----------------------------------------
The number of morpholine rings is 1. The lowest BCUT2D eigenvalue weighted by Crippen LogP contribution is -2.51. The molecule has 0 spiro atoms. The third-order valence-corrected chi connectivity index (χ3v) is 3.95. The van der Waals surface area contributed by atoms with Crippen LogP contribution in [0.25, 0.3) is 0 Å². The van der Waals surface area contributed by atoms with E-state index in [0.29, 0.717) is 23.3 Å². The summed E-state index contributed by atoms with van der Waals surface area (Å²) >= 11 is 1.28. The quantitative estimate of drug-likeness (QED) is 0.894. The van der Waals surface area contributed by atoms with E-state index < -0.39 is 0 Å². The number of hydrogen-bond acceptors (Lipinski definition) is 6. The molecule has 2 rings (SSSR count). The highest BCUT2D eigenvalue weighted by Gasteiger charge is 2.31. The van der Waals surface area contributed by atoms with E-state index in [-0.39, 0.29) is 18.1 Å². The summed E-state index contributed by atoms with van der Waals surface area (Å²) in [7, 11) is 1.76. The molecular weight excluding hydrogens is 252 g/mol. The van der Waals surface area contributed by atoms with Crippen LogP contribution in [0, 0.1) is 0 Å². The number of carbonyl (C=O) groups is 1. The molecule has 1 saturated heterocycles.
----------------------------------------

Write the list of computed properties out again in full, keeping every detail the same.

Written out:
The number of morpholine rings is 1. The lowest BCUT2D eigenvalue weighted by Crippen LogP contribution is -2.51. The molecule has 0 spiro atoms. The third-order valence-corrected chi connectivity index (χ3v) is 3.95. The van der Waals surface area contributed by atoms with Crippen LogP contribution in [0.25, 0.3) is 0 Å². The van der Waals surface area contributed by atoms with E-state index in [0.29, 0.717) is 23.3 Å². The summed E-state index contributed by atoms with van der Waals surface area (Å²) >= 11 is 1.28. The quantitative estimate of drug-likeness (QED) is 0.894. The van der Waals surface area contributed by atoms with E-state index < -0.39 is 0 Å². The number of hydrogen-bond acceptors (Lipinski definition) is 6. The molecule has 2 rings (SSSR count). The highest BCUT2D eigenvalue weighted by Gasteiger charge is 2.31. The van der Waals surface area contributed by atoms with E-state index in [-0.39, 0.29) is 18.1 Å². The summed E-state index contributed by atoms with van der Waals surface area (Å²) in [7, 11) is 1.76. The molecular weight excluding hydrogens is 252 g/mol. The van der Waals surface area contributed by atoms with Crippen LogP contribution in [0, 0.1) is 0 Å². The number of carbonyl (C=O) groups is 1. The molecule has 1 saturated heterocycles.